The actual problem I believe now is the high cost of entry and ownership of a modern multihull (the high resale value is a double edged sword). If you are satisfied with a basic multihull then it's still possible to get on the water without vast expense but most people have a minimum standard of fit out they have in mind and relatively speaking it's quite high. It's a bit like cars now most items that were options in the 70's are now standard equipment. You used to have to order a car heater as an optional extra for example! Expectations of a minimum level of fitout have grown exponentially. In general in water boat storage costs have increased greatly and the ability to moor a boat inexpensively has declined.

    This I believe is where Ian Farrier has knocked the nail on the head with his F22 a reasonably affordable and easily trailerable production trimaran with some basic cruising amenity easily towed with a family car. You can skip a lot of the large expenses and inconveniences which are attached to yacht ownership and go straight to the good bits. If he can ramp up production and bring down the cost of entry it's a real winner. We have witnessed this transistion in the MYCV where the bulk of the membership now has trailer multis and we only have a few larger multihulls.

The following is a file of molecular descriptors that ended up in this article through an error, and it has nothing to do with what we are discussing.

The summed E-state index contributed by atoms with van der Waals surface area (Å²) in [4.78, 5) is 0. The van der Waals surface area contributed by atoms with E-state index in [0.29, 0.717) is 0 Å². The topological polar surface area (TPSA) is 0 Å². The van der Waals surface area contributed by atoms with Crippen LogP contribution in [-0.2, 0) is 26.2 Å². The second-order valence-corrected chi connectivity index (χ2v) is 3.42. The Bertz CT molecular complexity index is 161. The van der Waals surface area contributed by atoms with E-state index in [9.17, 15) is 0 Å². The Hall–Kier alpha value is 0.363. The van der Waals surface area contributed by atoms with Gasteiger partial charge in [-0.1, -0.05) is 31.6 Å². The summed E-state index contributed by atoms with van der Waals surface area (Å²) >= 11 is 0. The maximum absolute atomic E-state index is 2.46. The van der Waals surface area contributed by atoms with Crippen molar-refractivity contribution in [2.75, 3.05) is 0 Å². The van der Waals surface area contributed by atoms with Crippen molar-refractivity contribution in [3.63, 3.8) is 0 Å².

By the way this is not an ad for Ian Farrier but I think his market research is dead on as the trailer multi in a smaller size range is where there is potential for multihull ownership to grow significantly imo. I look at the future and predict that the most prolific modern multihull that belongs to an individual will be smaller and most likely sit on a trailer. I guess you could say that is true already if you include beach cats.